This procedure is for patients with end-stage chronic kidney disease with a glomerular filtration rate 20 mL/min or less who possess adequate cardiopulmonary reserve to undergo surgery. In addition, patients cannot have an active infection or malignancy that would be exacerbated after the transplant because of the necessity of ongoing immunosuppression therapy following engraftment.
Candidates are evaluated prior to transplantation for suitability based on the above-mentioned indications as well as other psychosocial factors. Candidates found to have preexisting comorbidities receive additional evaluation and testing at this time as needed to aid in determining suitability. Once a candidate has been deemed suitable, he or she is ready for transplantation with a living-donor kidney, if available, or listed for a deceased-donor kidney.
Intravenous access is obtained prior to administration of general anesthesia and endotracheal intubation. Central venous access is needed in patients with poor peripheral access. Antibiotics are administered intravenously within 1 hour of procedure commencement. Following intubation, a urinary catheter is placed, and the bladder is irrigated with antibiotic-containing saline. If the patient is oliguric or anuric, saline is left in the bladder after irrigation to distend it, aiding intraoperative identification. The Foley drainage bag is clamped to keep the bladder distended until the neoureterocystostomy is performed. An oral gastric tube is placed and kept on suction to evacuate and decompress the stomach. Deep venous thrombosis prophylaxis should be employed.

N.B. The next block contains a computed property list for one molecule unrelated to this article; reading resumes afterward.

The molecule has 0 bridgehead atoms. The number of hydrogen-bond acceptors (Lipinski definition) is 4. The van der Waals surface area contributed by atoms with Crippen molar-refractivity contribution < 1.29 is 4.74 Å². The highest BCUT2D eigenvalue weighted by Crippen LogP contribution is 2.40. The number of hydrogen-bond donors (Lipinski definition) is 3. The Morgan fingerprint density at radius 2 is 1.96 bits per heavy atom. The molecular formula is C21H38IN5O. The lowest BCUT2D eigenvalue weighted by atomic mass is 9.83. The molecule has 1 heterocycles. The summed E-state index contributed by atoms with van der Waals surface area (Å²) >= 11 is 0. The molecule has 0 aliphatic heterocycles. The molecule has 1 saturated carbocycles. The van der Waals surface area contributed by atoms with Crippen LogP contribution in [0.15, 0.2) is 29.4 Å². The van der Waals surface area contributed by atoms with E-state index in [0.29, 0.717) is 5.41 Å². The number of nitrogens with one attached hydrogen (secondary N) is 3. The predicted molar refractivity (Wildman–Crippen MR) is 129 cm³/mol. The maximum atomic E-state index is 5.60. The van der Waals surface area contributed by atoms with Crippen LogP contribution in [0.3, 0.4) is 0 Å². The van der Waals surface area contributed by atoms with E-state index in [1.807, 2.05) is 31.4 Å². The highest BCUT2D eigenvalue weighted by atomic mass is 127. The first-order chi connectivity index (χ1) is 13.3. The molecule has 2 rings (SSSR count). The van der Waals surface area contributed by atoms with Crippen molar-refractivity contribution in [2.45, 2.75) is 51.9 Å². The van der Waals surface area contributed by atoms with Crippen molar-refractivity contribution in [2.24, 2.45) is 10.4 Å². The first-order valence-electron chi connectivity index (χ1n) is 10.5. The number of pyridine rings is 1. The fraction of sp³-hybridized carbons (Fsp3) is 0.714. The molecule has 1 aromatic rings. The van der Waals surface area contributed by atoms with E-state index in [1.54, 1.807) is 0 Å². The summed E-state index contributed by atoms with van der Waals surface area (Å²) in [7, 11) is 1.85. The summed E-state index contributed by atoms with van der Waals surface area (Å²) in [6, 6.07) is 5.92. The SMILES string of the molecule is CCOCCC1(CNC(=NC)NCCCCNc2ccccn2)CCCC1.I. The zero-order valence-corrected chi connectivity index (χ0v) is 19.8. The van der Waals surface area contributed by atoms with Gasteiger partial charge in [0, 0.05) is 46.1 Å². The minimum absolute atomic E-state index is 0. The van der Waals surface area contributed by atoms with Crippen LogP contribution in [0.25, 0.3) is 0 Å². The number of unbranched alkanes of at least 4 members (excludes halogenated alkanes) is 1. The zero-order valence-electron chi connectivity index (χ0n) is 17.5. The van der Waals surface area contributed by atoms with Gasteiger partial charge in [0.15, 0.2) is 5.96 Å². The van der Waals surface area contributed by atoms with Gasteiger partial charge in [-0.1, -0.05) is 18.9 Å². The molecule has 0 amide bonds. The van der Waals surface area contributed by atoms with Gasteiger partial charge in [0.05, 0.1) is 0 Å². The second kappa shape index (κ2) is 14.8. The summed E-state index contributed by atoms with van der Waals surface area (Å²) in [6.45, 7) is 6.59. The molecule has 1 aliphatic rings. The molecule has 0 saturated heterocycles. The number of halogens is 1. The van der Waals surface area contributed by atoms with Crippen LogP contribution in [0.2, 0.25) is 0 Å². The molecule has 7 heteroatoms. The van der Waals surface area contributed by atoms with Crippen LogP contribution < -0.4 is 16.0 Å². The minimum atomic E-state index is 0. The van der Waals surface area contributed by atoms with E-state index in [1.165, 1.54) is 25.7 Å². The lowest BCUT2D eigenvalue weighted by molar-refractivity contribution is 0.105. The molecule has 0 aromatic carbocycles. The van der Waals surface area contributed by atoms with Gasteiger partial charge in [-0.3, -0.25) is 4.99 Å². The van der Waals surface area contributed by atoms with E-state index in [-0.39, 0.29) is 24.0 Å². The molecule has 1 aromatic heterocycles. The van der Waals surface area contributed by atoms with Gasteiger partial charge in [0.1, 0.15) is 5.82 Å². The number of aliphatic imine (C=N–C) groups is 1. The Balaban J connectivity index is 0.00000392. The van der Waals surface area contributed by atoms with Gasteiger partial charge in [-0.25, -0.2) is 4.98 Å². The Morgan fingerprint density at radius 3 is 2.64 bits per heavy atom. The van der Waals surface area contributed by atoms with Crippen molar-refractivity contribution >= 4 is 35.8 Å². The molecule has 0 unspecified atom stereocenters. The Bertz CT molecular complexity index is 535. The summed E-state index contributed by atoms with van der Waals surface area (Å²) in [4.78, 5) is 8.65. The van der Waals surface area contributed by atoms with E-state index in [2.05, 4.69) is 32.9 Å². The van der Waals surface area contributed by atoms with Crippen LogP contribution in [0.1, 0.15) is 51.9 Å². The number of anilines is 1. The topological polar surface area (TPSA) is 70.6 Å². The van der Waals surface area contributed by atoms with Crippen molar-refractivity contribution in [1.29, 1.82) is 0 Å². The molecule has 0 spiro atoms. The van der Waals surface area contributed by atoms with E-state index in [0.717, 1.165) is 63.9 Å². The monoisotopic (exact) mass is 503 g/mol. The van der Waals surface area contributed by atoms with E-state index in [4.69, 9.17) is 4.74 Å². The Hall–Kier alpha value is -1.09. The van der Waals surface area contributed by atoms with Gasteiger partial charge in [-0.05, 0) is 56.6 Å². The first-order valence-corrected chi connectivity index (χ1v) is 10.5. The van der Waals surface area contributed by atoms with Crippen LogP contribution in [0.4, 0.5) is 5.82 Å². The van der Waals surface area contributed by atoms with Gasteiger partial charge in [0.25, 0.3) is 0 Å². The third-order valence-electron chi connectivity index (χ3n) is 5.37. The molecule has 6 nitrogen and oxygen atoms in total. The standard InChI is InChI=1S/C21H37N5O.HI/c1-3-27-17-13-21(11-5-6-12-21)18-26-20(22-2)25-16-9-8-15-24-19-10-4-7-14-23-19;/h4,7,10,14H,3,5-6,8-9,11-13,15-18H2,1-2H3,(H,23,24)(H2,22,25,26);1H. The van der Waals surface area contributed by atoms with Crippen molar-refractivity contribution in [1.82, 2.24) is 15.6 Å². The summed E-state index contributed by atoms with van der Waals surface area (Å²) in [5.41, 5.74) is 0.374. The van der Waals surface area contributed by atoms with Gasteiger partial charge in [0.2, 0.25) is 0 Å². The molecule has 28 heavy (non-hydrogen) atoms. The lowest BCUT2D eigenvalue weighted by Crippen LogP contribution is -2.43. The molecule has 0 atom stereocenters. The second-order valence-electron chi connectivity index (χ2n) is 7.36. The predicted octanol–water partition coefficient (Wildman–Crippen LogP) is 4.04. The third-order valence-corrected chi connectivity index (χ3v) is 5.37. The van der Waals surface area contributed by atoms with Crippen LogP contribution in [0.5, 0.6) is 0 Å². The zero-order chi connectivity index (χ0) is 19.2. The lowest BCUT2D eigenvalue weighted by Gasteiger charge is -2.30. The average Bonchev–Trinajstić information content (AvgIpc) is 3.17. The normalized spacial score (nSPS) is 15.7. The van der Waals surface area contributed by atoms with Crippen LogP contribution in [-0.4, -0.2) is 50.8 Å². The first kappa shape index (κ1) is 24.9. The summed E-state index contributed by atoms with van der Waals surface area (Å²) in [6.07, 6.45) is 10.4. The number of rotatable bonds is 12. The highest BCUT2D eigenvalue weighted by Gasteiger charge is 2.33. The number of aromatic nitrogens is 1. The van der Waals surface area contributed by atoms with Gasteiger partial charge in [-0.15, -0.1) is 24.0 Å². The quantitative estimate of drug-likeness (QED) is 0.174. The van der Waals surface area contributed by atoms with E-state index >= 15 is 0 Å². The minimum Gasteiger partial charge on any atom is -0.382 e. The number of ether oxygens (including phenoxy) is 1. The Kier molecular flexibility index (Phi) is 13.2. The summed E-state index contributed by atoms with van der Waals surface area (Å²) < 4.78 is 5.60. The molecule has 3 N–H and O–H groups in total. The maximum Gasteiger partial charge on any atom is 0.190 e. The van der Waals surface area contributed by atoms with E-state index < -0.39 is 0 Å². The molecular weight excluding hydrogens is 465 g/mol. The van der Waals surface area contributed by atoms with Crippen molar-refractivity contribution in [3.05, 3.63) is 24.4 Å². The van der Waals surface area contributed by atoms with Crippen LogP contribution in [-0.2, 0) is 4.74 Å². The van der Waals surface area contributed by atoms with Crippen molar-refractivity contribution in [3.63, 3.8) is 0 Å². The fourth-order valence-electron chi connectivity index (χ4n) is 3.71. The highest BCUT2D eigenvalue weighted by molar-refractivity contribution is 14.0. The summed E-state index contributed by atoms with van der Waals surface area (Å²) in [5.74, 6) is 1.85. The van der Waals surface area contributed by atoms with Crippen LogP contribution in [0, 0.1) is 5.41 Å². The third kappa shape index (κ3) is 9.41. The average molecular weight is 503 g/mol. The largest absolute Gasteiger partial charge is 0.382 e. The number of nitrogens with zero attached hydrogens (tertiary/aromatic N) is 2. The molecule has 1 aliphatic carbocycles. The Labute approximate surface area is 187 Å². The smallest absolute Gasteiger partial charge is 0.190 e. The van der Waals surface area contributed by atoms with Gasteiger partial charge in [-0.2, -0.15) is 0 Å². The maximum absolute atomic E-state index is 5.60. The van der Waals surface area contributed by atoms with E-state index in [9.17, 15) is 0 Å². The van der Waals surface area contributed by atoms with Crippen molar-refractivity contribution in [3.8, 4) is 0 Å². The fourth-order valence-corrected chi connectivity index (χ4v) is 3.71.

General and endotracheal anesthesia is required.
Patients are placed in the supine position. The legs are secured to the table with a strap with slight laxity. The lower extremities should be exposed enough to allow surgical access to the infrainguinal femoral vessels for the rare patient in whom arterial reconstruction is necessary. The ipsilateral femoral artery is palpated to verify iliac artery patency. If the patient has a peritoneal dialysis catheter, every attempt should be made to position and drape it out of the surgical field. Removal of the peritoneal dialysis catheter at the end of the transplant procedure may be considered based on surgeon preference as well as the function of the transplanted kidney.
Hair overlying the surgical field is removed with hair clippers. The abdomen is prepped from the midaxillary line on the side chosen for implantation to well beyond the midline or, if desired, to the opposite midaxillary line. Caudally, the abdomen is prepped below the symphysis pubis, and this includes the femoral region on the implantation side. The prep extends cephalad to at least 5 cm above the umbilicus. Sterile drapes are applied according to the surgeon’s specifications. Then a time-out is performed.
The straight or curvilinear skin incision is made on the left or right ...